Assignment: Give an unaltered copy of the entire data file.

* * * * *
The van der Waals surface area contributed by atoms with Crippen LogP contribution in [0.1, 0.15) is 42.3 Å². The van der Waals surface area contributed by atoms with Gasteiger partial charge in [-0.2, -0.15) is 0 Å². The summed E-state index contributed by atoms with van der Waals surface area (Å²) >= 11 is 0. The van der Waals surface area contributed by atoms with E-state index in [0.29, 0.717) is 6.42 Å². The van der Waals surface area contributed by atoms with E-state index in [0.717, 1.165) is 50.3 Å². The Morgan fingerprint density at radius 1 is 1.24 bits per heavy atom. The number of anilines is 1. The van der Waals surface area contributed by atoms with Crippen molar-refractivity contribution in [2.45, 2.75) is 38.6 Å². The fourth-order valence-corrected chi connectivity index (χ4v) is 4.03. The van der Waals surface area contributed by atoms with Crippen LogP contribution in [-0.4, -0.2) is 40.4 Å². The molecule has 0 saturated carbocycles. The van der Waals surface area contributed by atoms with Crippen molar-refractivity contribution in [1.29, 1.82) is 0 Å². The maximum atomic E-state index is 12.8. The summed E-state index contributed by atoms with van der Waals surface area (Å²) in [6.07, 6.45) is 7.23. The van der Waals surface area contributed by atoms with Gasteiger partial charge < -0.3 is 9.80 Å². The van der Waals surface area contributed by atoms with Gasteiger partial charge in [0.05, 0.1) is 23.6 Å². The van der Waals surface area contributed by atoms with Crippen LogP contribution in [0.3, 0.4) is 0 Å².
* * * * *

The van der Waals surface area contributed by atoms with Crippen LogP contribution in [0.1, 0.15) is 42.3 Å². The van der Waals surface area contributed by atoms with Gasteiger partial charge in [-0.2, -0.15) is 0 Å². The summed E-state index contributed by atoms with van der Waals surface area (Å²) >= 11 is 0. The van der Waals surface area contributed by atoms with E-state index in [0.29, 0.717) is 6.42 Å². The van der Waals surface area contributed by atoms with E-state index in [0.717, 1.165) is 50.3 Å². The Morgan fingerprint density at radius 1 is 1.24 bits per heavy atom. The number of anilines is 1. The van der Waals surface area contributed by atoms with Crippen molar-refractivity contribution in [2.45, 2.75) is 38.6 Å². The fourth-order valence-corrected chi connectivity index (χ4v) is 4.03. The van der Waals surface area contributed by atoms with Crippen LogP contribution in [-0.4, -0.2) is 40.4 Å². The molecule has 0 saturated carbocycles. The van der Waals surface area contributed by atoms with Crippen molar-refractivity contribution in [1.29, 1.82) is 0 Å². The maximum atomic E-state index is 12.8. The summed E-state index contributed by atoms with van der Waals surface area (Å²) in [6.07, 6.45) is 7.23. The van der Waals surface area contributed by atoms with Gasteiger partial charge < -0.3 is 9.80 Å². The van der Waals surface area contributed by atoms with Gasteiger partial charge in [0.05, 0.1) is 23.6 Å². The van der Waals surface area contributed by atoms with Crippen LogP contribution in [0.3, 0.4) is 0 Å².